4 Tips to Avoid a Will Contest

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A Will Contest is a court action brought by the next of kin, or beneficiary in a previous Will, who is seeking to have a Will rejected by a Court.  Will contests generally arise when the individual was left out of the Will or received less from the Will than he anticipated.

A Will Contest can be both emotionally and financially taxing to an estate and the representative, family members and heirs involved.  A testator, the person creating a will, should consider what he can do to avoid such a challenge.

The question then is, what can be done to minimize the chances of a will contest. The following are a few suggestions.

  1. Have a Will Made When You are in Good Health. Wills are more likely to be challenged when they are made when the testator is not in good health because a person in poor health may not have their complete faculties due to illness or medication.  Hence, a good preventative measure is to ensure that you have a Will made when you are in good health and that you update it as life circumstances require.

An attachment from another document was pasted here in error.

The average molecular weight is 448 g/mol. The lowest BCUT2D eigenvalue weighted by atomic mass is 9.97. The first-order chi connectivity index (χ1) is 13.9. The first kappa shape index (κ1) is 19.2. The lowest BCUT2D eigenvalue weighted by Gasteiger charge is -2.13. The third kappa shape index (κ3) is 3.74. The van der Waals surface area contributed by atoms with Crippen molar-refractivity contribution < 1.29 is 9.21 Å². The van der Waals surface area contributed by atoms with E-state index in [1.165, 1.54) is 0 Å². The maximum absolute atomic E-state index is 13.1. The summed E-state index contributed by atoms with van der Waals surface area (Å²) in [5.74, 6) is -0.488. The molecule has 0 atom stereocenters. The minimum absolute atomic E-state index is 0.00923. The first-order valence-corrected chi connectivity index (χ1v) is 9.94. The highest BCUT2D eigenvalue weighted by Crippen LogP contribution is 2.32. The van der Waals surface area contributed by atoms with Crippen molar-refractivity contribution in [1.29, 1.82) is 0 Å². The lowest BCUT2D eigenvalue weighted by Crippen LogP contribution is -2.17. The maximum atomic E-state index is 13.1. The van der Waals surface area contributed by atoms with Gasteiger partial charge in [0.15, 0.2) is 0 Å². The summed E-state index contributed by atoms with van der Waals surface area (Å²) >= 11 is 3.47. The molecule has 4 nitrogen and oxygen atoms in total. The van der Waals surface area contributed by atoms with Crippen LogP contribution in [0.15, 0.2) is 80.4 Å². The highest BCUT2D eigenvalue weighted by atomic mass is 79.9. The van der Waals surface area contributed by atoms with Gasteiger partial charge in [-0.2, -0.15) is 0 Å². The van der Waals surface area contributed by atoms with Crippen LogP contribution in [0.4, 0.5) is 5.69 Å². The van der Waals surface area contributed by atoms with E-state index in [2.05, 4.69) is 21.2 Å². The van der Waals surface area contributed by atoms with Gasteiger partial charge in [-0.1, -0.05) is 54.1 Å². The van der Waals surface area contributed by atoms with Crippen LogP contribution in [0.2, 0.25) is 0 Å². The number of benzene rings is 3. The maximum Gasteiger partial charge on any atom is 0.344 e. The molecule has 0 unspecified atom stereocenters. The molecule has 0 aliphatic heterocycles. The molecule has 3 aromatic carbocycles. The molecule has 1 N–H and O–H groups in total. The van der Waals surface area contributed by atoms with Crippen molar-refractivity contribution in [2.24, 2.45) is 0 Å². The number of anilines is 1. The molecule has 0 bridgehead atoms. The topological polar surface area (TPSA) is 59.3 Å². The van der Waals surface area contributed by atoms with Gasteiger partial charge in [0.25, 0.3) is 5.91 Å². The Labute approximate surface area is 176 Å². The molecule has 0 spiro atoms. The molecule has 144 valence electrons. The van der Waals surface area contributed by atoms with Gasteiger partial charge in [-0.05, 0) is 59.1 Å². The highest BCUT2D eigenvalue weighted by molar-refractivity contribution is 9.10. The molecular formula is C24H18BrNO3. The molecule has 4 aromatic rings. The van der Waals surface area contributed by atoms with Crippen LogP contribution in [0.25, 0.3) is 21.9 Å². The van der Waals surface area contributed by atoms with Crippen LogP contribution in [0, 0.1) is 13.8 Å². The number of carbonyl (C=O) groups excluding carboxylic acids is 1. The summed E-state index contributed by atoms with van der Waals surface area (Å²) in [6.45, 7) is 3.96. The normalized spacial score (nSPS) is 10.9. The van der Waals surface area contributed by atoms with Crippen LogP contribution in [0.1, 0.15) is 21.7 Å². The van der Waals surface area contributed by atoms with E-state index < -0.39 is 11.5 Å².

1. Put a No Contest Provision in your Will. If you are fearful of a will contest, a no contest provision can be drafted into your Will. A standard no contest provision will state that if one of your heirs challenges the will, he will lose his inheritance.  Obviously, such a provision will only discourage challenges from those already receiving an inheritance.
  1. Discuss Your Wishes with your Family. One of the most common reasons for a Will challenge is surprise.  If a relative believes that he is to receive an inheritance, either because it was explicitly stated or implied, he is far more likely to challenge when he discovers that he has been excluded. This situation can be avoided by being candid with friends and family about your intentions.
  1. Know Where Your Original Will is. The court favors original documents.  A copy of a will submitted to the court in lieu of an original is more likely to be challenged.

For more information on Wills and Trusts, and Estate planning, see a Cleveland Estate Planning Lawyer.